Mae Fah Luang Art & Cultural Park

The Mae Fah Luang Foundation is under Thai royal patronage and aims to bring development and better educational opportunities to the many Hill Tribes around Chiang Rai who constitute almost 25% of Chiang Rai’s population. The Mae Fah Luang Art & Cultural Park – originally as the Thai Hill Crafts Foundation was one of the first steps and was the centre of the foundation’s activities for many years, however the plan to move the workings closer to the Hill Tribe villages, led to other initiatives further north near the so called “Golden Triangle”. The Mae Luang Art & Cultural Park includes a wonderful landscaped garden with lakes in which there are examples of modern Thai Art. Two very different buildings form the museum.

The Haw Kham or Golden Pavillion is a huge wooden structure that includes architectural features from the Lanna (or Lan Na) culture that flourished in this area of Thailand as well as bordering regions of Myanmar, Laos and even Southern China between the 13th and 17th centuries AD. Some of the carved panels were from old wooden houses in Chiang Rai. It was built in 1984 and presented to the Princess Mother Srinnagarindra. Within this structure are wonderful wooden carvings, especially candelabras rescued from buildings throughout the region and from several cultural periods. At the centre of the structure is a wooden Buddha image called Pra Pratoh which according to historic inscriptions was created in 1693 by local villages. Wooden artefacts are also stored under the Haw Kham, including a striking large wooden boat with the entire keel carved out of one large teak trunk.

A modern structure called the Haw Kaew is a museum with a permanent exhibition of religious and domestic artefacts made from Teak. Exhibitions of modern art are also held in the Haw Kaew.

Both the Haw Kham as a teak structure and the contents of the Haw Kaew are a reminder of the time when the entire region was covered in dense forests with useful trees and an array of wildlife including Asian Elephants and Tigers. Sadly “development” of the region was spearheaded by Logging Corporations who have decimated the forests of Thailand and are now repeating the process in Myanmar and other regions of Southeast Asia. Most trekking in the region is now in secondary Bamboo forests that lack the diversity of flora and fauna that once was an integral part of everyday life. Logging was banned in Thailand in 1989 by which time it was too late for much of the wildlife. Many major Southeast Asian rivers start or flow through the Lanna region and the forest destruction is a major cause of severe flooding downstream at coastal cities such as Bangkok and Ho Chi Minh.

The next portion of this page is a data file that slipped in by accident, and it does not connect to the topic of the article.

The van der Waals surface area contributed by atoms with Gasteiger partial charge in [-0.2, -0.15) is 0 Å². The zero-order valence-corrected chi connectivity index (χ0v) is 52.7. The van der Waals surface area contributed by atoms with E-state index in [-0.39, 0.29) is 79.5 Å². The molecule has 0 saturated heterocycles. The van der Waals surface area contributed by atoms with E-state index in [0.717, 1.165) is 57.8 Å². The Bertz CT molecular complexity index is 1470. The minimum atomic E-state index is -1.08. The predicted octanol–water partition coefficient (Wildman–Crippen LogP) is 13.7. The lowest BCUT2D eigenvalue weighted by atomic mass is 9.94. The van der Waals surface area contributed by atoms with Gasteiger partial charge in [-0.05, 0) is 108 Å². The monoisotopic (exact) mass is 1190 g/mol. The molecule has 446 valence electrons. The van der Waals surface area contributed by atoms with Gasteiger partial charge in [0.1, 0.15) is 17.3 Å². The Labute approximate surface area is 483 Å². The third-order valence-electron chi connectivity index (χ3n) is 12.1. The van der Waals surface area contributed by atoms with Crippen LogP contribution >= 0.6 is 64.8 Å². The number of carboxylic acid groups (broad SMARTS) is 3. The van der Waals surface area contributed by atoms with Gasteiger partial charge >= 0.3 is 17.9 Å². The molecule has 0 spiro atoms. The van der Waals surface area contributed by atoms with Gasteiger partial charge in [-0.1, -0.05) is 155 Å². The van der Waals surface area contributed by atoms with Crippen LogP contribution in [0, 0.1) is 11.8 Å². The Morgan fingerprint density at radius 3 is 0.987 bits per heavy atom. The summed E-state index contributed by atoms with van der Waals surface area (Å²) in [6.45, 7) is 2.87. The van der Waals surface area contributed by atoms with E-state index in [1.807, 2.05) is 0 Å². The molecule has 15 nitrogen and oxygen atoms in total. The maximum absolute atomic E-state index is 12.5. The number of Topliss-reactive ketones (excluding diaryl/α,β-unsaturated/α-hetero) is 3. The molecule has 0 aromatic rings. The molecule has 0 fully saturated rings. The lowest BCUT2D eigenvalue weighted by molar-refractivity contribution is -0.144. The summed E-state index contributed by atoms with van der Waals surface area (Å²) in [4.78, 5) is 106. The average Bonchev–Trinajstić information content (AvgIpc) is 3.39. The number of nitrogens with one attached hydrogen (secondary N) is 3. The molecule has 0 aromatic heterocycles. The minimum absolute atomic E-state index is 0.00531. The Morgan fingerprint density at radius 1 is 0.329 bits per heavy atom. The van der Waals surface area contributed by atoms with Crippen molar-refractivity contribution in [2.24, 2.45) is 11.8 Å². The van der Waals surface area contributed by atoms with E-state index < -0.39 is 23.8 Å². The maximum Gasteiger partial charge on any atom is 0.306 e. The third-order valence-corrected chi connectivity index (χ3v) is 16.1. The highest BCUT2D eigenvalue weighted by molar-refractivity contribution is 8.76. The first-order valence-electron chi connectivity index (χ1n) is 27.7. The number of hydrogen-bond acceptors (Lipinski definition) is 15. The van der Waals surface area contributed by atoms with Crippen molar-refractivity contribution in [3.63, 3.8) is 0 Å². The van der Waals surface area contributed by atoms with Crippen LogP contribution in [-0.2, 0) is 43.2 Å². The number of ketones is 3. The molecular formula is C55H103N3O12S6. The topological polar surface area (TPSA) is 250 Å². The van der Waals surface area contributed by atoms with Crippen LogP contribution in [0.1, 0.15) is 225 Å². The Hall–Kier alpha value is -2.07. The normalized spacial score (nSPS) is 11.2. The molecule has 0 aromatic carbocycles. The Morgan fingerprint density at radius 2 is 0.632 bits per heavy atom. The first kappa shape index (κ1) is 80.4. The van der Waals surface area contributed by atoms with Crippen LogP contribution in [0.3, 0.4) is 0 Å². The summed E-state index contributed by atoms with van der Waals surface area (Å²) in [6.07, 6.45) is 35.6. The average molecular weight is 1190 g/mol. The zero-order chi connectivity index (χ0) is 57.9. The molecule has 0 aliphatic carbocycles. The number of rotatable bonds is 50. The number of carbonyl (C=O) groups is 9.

The best way to reach the Mae Fah Luang Art & Cultural Park from the centre of Chiang Rai is by private transport or taxi. Some of the better hotels do have special free passes to the park who are compensated by hotel donations and the tourist tax.

Museum Information: Tel +66 53 716 605-7

Location: 313 Moo 7 Baan Pa Ngiew, Tambon Robwiang. Amphoe Muang. Chiang Rai 57000, Thailand.

Admission: 200 Baht.

Opening Hours: Tuesday to Sunday

Note – No photography in the Haw Kham. Please bring mosquito repellent, especially after the rains.

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Clifford Pereira FRGS

Hailing from Mombasa, Kenya. Cliff's research interests began in 1982 when he first travelled Asia following the routes of the epic voyages of the Fifteenth century Chinese admiral Zheng He. He later graduated with a BA(Hons) in Geography with Asian Studies (Ulster University). After a career in tourism Cliff became a fellow of the Royal Geographical Society (with IBG). He returned to historical research in 2001 on a variety of themes leading to an exhibition at the Royal Geographical Society on the Bombay Africans (2007) and is regarded as the world specialist on the subject. Cliff was Honorary Research Assistant to Royal Holloway's Geography Department (2011-2014) and Visiting Research Assistant to Dalian Maritime University, China (2011-2015). Cliff was researcher-curator on the Bait-Jelmood Museum, Qatar (2013-2016) and research-curator for the National Museum of Qatar, specialising in the Portuguese presence in the Indian Ocean (2016-2018). Cliff was Visiting Research Assistant at the University of Hong Kong (2016-2023). He completed a MA(Res) on the History of Africa and the African Diaspora (University of Chichester) with distinction in 2021. He is presently distance-working on the African collection of the Museum of Anthropology (MOA) at UBC Vancouver, Canada and continues to research and consult for a number of UK heritage institutions. He describes himself as a historical geographer and has been a speaker on various subjects in China, Malaysia, Canada, USA, South Africa, Italy, the UK and on the cruise liners Silversea and Swan Hellenic. He has numerous papers and chapters in publications around the world.